Just because you’re not the one streaming doesn’t mean you won’t be held responsible.
That’s the attitude taken by Twitch recently, which has opted to shut down Japanese IRL streamer Hyubsama‘s channel following a physical altercation.
The altercation took place in the background of an IRL stream from writer, internet rapper and actor Andy Milonakis. Milonakis was walking around the streets of Tokyo, and one of his followers from chat had asked if they could tag along. Hyubsama, who had featured in most of Milonakis’s Japan streams up until that point, wasn’t aware, and seemed increasingly uncomfortable with being followed around.
After having a chat to the follower, the Japanese streamer escalated things by slapping the follower’s phone to the ground.
As explained in a follow-up stream, Milonakis told the follower that it was OK that they could come along, and that there didn’t seem to be any need for the blowup.
But Hyubsama is no stranger to controversy. The IRL streamer, who predominately broadcast from various bars and eateries around Tokyo whose channel took off around May last year, gained notoriety for admitting to his girlfriend on-stream that he’d cheated, only to continue streaming for over an hour. The stream continued despite the obvious, raw distress of his partner.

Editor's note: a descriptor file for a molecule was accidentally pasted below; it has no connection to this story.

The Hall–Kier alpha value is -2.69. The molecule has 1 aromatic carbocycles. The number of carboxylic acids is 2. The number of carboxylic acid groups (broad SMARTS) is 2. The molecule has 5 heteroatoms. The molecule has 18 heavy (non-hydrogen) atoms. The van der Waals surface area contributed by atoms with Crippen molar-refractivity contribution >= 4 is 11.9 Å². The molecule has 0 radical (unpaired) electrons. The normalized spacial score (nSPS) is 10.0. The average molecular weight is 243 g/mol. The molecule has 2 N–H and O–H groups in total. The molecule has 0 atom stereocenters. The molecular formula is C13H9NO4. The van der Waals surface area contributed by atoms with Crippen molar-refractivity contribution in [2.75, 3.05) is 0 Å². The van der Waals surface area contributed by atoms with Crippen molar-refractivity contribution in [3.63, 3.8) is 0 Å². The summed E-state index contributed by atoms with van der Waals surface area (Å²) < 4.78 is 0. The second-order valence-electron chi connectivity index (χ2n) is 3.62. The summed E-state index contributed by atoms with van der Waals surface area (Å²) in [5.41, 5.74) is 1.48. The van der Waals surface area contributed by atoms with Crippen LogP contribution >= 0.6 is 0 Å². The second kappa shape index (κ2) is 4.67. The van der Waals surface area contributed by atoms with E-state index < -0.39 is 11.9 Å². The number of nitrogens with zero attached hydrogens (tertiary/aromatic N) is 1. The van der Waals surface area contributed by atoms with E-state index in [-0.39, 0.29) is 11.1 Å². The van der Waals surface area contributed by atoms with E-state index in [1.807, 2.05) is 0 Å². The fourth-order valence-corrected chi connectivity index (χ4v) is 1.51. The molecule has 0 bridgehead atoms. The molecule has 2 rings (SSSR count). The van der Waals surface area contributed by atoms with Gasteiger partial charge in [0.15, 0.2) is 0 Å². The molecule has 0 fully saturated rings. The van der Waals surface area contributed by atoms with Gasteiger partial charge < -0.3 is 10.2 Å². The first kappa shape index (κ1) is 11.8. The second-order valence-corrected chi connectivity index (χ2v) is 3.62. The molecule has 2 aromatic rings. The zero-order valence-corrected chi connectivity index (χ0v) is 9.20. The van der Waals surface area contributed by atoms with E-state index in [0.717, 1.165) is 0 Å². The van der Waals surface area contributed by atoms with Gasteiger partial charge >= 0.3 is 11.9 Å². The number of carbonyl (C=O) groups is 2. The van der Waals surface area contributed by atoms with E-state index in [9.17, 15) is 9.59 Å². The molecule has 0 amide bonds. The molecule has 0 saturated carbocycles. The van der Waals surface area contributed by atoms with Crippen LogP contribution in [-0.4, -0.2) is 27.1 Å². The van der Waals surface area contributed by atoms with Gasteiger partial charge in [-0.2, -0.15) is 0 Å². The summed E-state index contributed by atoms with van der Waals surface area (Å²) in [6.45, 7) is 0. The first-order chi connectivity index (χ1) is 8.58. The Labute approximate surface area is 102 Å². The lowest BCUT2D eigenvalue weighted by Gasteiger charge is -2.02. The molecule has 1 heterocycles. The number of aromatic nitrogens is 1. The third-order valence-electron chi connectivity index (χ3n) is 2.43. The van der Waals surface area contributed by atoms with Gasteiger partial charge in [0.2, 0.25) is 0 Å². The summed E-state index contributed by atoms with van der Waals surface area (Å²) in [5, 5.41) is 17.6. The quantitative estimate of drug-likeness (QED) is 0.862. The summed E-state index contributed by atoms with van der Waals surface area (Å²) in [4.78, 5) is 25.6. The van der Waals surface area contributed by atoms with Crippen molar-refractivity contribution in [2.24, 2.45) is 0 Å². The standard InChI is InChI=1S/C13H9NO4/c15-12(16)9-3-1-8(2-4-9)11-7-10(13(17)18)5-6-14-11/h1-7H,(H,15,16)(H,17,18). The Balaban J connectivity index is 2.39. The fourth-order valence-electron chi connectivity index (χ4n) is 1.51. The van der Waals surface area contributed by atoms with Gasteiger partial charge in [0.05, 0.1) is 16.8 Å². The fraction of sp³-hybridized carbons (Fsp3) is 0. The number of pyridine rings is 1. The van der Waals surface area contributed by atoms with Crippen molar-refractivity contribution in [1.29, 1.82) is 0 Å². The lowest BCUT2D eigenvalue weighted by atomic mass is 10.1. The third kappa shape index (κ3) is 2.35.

Hyubsama’s channel has since been taken down by Twitch, and he apologised on Twitter for his temper. “I understand now that it was not how an adult should have handled the situation,” he wrote. But the incident already resulted in Milonakis and others to distance themselves from the Japanese streamer. In a separate video on Thursday, the American writer and streamer questioned the repeated “arsehole” behaviour.
The critical element amongst all of this is Twitch’s decision to take action against a streamer for their actions on someone else’s stream. Twitch’s guidelines and terms of service are pretty clear when it comes to threats or the use of violence: Do so, and you’ll find yourself banned pretty quickly. But there’s no explicit clause warning users about their behaviour on other people’s streams. The terms of service note that users should not “defame, harass, abuse threaten or defraud users of the Twitch Services”, but it’s written in a way that’s targeted at the individual streamer or Twitch user.
But situations like this are also why blanket “reserve the right to suspend any account at any time” clauses exist. Maintaining standards around what people do on other streams, particularly on IRL streams and in a world where scrutiny of livestreaming is at an all-time high, matters.
The Australian government has scolded representatives from the major tech companies at a meeting in Queensland on Tuesday, calling on the tech giants like Facebook and Twitter to convince regulators that they can monitor and crackdown on violent content livestreamed on their platforms.Read more